Part of the reason for this is that Reconstructionism cloaks its identity, as well as its activities, understanding the degree of opposition it provokes. For example, Gary North was caught donating Reconstructionist books (mostly his own) to university libraries under the pretense of being an anonymous alumnus. What might seem a small matter of shameless self-promotion–getting one’s books into libraries to influence American intellectual life by hook or by crook–is actually part of the larger strategy of covert influence and legitimation.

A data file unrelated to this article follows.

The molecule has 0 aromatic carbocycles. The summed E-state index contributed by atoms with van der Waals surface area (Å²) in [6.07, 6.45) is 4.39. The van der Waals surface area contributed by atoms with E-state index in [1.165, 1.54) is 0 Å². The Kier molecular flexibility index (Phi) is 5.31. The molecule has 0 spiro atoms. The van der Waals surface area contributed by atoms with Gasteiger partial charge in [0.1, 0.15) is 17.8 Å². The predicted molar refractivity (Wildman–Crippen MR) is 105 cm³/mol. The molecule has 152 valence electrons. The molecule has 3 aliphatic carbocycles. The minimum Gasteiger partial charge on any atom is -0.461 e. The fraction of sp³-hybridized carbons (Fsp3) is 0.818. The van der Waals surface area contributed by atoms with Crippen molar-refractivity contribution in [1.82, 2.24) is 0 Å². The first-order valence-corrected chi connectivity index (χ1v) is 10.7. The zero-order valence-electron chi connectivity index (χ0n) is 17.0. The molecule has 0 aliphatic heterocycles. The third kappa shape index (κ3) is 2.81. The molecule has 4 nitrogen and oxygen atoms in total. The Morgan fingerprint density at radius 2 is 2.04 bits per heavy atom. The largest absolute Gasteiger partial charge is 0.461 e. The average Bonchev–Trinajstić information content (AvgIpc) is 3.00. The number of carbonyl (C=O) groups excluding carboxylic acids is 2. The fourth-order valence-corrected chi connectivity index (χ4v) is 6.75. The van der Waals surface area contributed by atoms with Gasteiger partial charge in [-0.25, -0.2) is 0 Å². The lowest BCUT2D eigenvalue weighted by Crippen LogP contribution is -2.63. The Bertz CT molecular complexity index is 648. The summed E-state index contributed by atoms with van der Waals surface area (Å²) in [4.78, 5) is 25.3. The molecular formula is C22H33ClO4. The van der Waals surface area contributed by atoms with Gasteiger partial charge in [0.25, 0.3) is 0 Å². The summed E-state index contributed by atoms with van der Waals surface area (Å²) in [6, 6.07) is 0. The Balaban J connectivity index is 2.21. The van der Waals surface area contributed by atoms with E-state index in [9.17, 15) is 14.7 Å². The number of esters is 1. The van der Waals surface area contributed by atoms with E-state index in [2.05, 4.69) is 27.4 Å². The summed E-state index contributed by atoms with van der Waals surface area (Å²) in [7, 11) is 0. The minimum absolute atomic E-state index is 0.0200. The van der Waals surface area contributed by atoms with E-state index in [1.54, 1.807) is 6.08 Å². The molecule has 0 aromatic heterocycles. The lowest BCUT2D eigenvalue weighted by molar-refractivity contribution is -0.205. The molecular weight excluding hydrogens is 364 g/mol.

Similarly, while claiming to be reformers, not revolutionaries, Reconstructionists recognize that the harsh theocracy they advocate is revolutionary indeed. Gary North warns against a “premature revolutionary situation,” saying that the public must begin to accept “the judicially binding case laws of the Old Testament before we attempt to tear down judicial institutions that still rely on natural law or public virtue. (I have in mind the US Constitution.)” Thus, radical ideas must be gently and often indirectly infused into their target constituencies and society at large. The vague claim that God and Jesus want Christians to govern society is certainly more appealing than the bloodthirsty notion of justice as “vengeance” advocated by some of the Reconstructionists. The claim that they do not seek to impose a theocracy from the top down–waiting for a time when a majority will have converted and thus want to live under Biblical Law–is consistent with Reconstructionists’ decentralist and anti-state populism, which they often pass off as a form of libertarianism. Even so, there is an inevitable point when the “majority” would impose its will. North bluntly says that one of his first actions would be to “remove legal access to the franchise and to civil offices from those who refuse to become communicant members of Trinitarian churches.” Quick to condemn democracy as the idea that the law is whatever the majority says it is, North et al. would be quick to cynically utilize a similar “majority” for a permanent theocratic solution.